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Current Medicinal Chemistry
ISSN (Print): 0929-8673
ISSN (Online): 1875-533X
VOLUME: 21
ISSUE: 25
DOI: 10.2174/0929867321666140414105530      Price:  $58









Inflammation, High Density Lipoprotein and Endothelium

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Author(s): Sepideh Madahian, Kaveh Daniel Navab, Nasim Pourtabatabaei, Seyedehsara Seyedali, Sheila Safar, Samra Vazirian and Greg Hough
Pages 2902-2909 (8)
Abstract:
High density lipoprotein (HDL) has two important roles: a) it modulates inflammation, and, b) it promotes reverse cholesterol transport. HDLcholesterol levels are inversely correlated with the risk of cardiovascular events. The main component of HDL, apolipoprotein AI (apo AI), is largely responsible for reverse cholesterol transport through the macrophage ATPbinding cassette transporter ABCA1. Apo AI can be damaged by oxidative mechanisms, which render the protein less able to promote cholesterol efflux. HDL also contains a number of other proteins that are affected by the oxidative environment of the acutephase response. Modification of the protein components of HDL can convert it from an antiinflammatory to a pro inflammatory and dysfunctional particle. Small peptides that mimic some of the properties of apo AI have been shown in preclinical models to improve HDL function and reduce atherosclerosis without altering HDLcholesterol levels. Endothelium is the interface between the blood and the extra vascular environment regulating the traffic of vital molecules between the blood and tissues. Oxidative stress and excess levels of reactive oxygen species disrupt the normal function of endothelium. HDL and other antioxidant/anti-inflammatory systems prevent endothelial dysfunction and maintain the critical balance needed for normal vascular function.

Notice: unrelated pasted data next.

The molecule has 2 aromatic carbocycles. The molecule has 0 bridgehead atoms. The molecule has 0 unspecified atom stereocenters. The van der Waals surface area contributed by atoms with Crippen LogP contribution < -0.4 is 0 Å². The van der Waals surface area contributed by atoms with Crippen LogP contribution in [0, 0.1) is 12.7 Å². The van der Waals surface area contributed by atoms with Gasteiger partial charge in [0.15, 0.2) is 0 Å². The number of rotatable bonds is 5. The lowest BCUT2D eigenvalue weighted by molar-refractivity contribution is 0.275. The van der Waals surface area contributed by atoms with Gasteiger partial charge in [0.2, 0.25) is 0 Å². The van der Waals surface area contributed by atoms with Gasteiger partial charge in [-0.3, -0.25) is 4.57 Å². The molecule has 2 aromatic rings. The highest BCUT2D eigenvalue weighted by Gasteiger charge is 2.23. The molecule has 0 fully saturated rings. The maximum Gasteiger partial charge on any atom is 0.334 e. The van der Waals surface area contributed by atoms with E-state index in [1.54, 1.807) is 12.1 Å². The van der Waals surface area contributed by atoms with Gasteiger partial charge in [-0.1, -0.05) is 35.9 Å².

Keywords:
Endothelium, HDL, inflammation, Ox-lipids, PON1, ROS.
Affiliation:
David Geffen School of Medicine, University of California, Los Angeles, CA 90095, USA.